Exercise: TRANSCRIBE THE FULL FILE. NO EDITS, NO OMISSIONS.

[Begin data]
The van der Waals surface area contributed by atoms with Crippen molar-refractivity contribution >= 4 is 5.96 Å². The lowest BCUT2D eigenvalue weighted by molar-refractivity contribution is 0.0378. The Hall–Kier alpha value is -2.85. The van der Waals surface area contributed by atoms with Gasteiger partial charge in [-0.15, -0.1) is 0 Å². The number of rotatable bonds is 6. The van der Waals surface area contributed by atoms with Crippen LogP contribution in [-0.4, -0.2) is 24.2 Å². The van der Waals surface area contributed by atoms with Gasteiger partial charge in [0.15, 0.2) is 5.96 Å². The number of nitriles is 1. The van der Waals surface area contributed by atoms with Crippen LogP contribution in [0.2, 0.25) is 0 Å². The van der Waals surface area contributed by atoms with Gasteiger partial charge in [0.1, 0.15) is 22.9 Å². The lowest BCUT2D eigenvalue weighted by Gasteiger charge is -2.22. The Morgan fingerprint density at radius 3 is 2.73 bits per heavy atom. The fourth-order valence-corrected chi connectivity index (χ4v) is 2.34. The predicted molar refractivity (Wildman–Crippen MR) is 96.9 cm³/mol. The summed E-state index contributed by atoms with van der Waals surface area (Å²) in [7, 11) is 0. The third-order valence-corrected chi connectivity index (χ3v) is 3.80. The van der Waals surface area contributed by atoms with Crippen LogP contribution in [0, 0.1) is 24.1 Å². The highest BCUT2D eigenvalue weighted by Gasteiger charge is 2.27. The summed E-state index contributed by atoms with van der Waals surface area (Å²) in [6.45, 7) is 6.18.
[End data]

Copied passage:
The van der Waals surface area contributed by atoms with Crippen molar-refractivity contribution >= 4 is 5.96 Å². The lowest BCUT2D eigenvalue weighted by molar-refractivity contribution is 0.0378. The Hall–Kier alpha value is -2.85. The van der Waals surface area contributed by atoms with Gasteiger partial charge in [-0.15, -0.1) is 0 Å². The number of rotatable bonds is 6. The van der Waals surface area contributed by atoms with Crippen LogP contribution in [-0.4, -0.2) is 24.2 Å². The van der Waals surface area contributed by atoms with Gasteiger partial charge in [0.15, 0.2) is 5.96 Å². The number of nitriles is 1. The van der Waals surface area contributed by atoms with Crippen LogP contribution in [0.2, 0.25) is 0 Å². The van der Waals surface area contributed by atoms with Gasteiger partial charge in [0.1, 0.15) is 22.9 Å². The lowest BCUT2D eigenvalue weighted by Gasteiger charge is -2.22. The Morgan fingerprint density at radius 3 is 2.73 bits per heavy atom. The fourth-order valence-corrected chi connectivity index (χ4v) is 2.34. The predicted molar refractivity (Wildman–Crippen MR) is 96.9 cm³/mol. The summed E-state index contributed by atoms with van der Waals surface area (Å²) in [7, 11) is 0. The third-order valence-corrected chi connectivity index (χ3v) is 3.80. The van der Waals surface area contributed by atoms with Crippen LogP contribution in [0, 0.1) is 24.1 Å². The highest BCUT2D eigenvalue weighted by Gasteiger charge is 2.27. The summed E-state index contributed by atoms with van der Waals surface area (Å²) in [6.45, 7) is 6.18.